The Australian Competition and Consumer Commission (ACCC) has successfully shown that Google made misleading representations to consumers about collection and use of their personal data. Google was fined $60 million by the Federal Court for the conduct, which occurred prior to the increase in penalties for breaches of Australian Consumer Law, and we expect that the ACCC will continue to pursue increasingly high penalties.
So what happened here, and how can you and your business ensure your compliance?
The decision comes in the wake of increased litigation activity from the regulator, whose chair stated that the Google decision ‘sends a strong message to digital platforms and other businesses, large and small’. This comment reinforces that all businesses are obliged to conform with the requirements of the Competition and Consumer Act, especially when it comes to transparency in data collection and use.
The Google Case
This case involved breaches of the Competition and Consumer Act 2010 (Cth) relating to misleading conduct. In particular, the Court found these breaches occurred throughout 2017 and 2018 and involved misleading representations being made via messages conveyed to Android phone users when they set up or updated their Google accounts. These representations included that ‘Location History’ was the setting that controlled Google’s access to personal data about the user’s location, and an implication that Google would not obtain or retain such information if the default setting was turned off. The court found Google did not make it sufficiently clear that users would also need to turn off another default setting, named ‘Web & App Activity’ if they did not want Google to collect or retain their location data. Google used collected data to target ads to some consumers.
The primary role of the Federal Court in this case was to consider whether the $60 million figure jointly proposed by Google and the ACCC was appropriate. In doing so, the Federal Court considered the size and financial position of Google, the duration and scale of the conduct, and the number of affected customers (around 1.3 million Android phone users are expected to have seen the messages) as factors that increased the penalty, but did note the company’s cooperation with authorities and a corporate culture broadly conducive to compliance which were in the company’s favour. The fine will be paid by the US parent, because the Federal Court found that the Australian subsidiary was not responsible for the conduct.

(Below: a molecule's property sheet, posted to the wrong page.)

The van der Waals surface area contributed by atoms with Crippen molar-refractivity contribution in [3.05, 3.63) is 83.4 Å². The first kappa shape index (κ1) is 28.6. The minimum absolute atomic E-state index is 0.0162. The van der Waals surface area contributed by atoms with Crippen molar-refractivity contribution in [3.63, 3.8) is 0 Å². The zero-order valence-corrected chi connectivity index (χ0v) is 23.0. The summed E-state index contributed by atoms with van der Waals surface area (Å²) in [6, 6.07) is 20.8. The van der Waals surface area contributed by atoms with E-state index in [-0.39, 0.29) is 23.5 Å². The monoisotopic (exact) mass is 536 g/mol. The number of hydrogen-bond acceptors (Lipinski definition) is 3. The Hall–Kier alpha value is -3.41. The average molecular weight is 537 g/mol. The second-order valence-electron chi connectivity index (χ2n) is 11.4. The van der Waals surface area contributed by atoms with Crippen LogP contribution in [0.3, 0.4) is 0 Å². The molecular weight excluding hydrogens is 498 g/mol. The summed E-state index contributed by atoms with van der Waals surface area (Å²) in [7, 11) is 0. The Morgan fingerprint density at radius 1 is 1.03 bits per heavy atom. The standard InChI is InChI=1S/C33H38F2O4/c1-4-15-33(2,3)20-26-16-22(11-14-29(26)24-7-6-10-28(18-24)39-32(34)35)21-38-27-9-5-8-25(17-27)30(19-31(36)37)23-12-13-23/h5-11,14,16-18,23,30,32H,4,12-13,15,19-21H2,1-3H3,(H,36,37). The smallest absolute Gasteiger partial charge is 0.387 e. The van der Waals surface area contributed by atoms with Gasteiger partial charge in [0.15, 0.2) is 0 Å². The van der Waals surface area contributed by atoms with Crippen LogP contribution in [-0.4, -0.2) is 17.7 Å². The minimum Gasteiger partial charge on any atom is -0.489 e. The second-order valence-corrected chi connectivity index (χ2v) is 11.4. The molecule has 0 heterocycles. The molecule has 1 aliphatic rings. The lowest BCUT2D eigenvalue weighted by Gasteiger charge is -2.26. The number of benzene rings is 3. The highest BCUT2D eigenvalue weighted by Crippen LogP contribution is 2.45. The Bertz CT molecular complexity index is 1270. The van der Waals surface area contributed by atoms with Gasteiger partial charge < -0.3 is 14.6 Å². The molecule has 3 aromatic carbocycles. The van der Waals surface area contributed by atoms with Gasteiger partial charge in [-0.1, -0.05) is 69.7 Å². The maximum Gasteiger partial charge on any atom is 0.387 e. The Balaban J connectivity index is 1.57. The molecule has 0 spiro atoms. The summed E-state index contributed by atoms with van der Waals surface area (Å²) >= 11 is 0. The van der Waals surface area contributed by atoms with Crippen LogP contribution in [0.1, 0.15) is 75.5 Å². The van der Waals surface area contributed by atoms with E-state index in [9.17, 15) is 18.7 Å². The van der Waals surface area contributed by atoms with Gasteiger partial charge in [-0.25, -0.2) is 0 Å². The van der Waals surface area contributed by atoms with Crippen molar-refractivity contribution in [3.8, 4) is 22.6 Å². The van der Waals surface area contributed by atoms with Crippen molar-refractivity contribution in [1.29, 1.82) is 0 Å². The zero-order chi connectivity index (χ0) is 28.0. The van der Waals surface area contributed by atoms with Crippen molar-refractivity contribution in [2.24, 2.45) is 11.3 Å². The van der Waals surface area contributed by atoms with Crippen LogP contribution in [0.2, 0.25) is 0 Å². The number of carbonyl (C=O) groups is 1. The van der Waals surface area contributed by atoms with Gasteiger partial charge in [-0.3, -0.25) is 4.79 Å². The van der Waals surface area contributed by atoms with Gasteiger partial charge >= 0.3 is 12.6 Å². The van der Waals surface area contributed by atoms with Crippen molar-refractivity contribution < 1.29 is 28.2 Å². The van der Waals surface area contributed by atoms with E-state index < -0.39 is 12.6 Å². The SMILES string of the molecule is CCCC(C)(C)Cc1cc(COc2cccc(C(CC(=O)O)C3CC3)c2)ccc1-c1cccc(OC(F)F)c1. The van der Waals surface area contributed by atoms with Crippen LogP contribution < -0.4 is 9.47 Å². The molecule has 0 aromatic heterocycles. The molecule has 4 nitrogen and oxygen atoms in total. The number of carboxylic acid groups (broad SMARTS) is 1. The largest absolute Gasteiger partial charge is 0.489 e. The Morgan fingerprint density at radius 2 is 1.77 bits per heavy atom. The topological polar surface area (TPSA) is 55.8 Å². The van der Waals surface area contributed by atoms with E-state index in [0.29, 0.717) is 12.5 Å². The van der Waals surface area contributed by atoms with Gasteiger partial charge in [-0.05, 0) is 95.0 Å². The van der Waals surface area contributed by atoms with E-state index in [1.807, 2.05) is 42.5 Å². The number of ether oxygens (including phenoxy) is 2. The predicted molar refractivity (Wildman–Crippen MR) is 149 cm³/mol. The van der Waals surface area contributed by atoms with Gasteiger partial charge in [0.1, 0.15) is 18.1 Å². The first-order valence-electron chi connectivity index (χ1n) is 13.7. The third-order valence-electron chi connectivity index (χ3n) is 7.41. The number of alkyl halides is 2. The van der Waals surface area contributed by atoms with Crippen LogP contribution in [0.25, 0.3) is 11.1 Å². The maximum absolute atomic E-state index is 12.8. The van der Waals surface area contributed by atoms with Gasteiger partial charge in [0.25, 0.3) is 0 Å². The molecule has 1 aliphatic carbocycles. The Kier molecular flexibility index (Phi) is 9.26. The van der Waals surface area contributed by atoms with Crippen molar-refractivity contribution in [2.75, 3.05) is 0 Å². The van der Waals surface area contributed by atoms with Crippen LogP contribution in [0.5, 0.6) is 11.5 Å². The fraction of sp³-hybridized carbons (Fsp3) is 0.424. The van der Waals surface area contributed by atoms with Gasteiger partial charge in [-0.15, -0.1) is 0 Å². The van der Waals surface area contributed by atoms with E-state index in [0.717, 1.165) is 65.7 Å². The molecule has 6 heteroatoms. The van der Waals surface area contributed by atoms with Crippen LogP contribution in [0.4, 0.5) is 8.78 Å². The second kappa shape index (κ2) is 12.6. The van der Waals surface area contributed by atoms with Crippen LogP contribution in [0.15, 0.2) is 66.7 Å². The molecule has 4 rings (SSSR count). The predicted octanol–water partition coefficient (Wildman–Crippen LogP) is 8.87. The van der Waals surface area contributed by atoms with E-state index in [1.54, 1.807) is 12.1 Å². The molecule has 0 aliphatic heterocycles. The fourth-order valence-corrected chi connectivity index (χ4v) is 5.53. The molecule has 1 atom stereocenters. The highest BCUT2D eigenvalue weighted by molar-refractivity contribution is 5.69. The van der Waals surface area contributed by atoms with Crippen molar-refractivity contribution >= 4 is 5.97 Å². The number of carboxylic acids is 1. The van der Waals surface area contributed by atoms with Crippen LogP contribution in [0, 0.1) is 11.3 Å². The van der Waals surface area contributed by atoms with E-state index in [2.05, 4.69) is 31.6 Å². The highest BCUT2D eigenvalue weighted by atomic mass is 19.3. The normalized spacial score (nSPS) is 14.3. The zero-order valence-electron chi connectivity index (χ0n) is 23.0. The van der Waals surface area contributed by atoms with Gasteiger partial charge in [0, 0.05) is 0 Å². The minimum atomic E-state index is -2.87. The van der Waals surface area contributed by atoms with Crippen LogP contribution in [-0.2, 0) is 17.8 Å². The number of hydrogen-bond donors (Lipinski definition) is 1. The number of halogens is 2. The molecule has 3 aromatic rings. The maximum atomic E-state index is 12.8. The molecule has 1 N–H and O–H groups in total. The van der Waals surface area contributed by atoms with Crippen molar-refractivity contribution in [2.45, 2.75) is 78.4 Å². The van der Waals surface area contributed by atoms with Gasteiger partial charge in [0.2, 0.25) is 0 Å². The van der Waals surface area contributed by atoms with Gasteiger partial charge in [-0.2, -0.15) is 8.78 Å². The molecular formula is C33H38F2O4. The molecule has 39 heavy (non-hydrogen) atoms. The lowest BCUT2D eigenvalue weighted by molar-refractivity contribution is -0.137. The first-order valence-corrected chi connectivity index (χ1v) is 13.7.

Key Learnings for Businesses
- Transparency is key
This was the first success story from the ACCC’s Digital Platforms Inquiry, and the ACCC chair has since stated that
“companies need to be transparent about the types of data that they are collecting and how the data is collected and may be used, so that customers can make informed decisions about who they share that data with”.
This statement reflects the insistence that it is not the collection or use of data itself that is the offending conduct, but rather the lack of clarity for consumers in when or how that data was being collected.
- Good intentions alone aren’t a safeguard
That the relevant misleading message was not shown to all users, that not all users who did see the message were actually misled, or that the conduct was not deliberate, were not sufficient reasons to discount the potential harm here - especially given the personal nature of the information being collected by Google. This is a clear signal that the ACCC intends to be vigilant about enforcing the prohibition on misleading conduct regardless of whether a business intends to be misleading in its messaging. It is also important to note this reflects a larger shift towards ‘objectivity’, where the question of whether in fact individuals were misled or if there was an intention to mislead matter less than whether the conduct could be misleading. This means it is vital for businesses to carefully consider what ‘average user’ perceptions would be when accessing their offerings.
- Parent companies can be found liable for misconduct
The case also signals the ACCC’s intention to hold the relevant breaching party liable – including where that party is based overseas and is a parent company to an Australian subsidiary. Although this was an Australian regulator and an Australian court, because it was actions of the parent company that led to the breach and the local subsidiary had no oversight or control over the messages, the fine was issued to the parent company.
Companies should note that asset-rich parent companies can be found liable for conduct, even if they are based internationally and operate via a subsidiary in Australia.
Companies seeking to roll out measures to Australian subsidiaries without acquiring local input on compliance obligations should do so with caution, and in the knowledge that they can be held to account over their local counterparts.
Businesses should continue to ensure their compliance with legislation like the Competition and Consumer Act and be aware that the ACCC has both an increasing appetite for heavy hitting litigation, and an increasing reputation for landing their punches. This is especially the case for businesses collecting personal information and data from consumers that may influence their buying, operational, or consumption behaviours. It’s now more common than ever to collect and utilise reams of data… but it’s also never been more important to be clear about exactly how you’re doing it.
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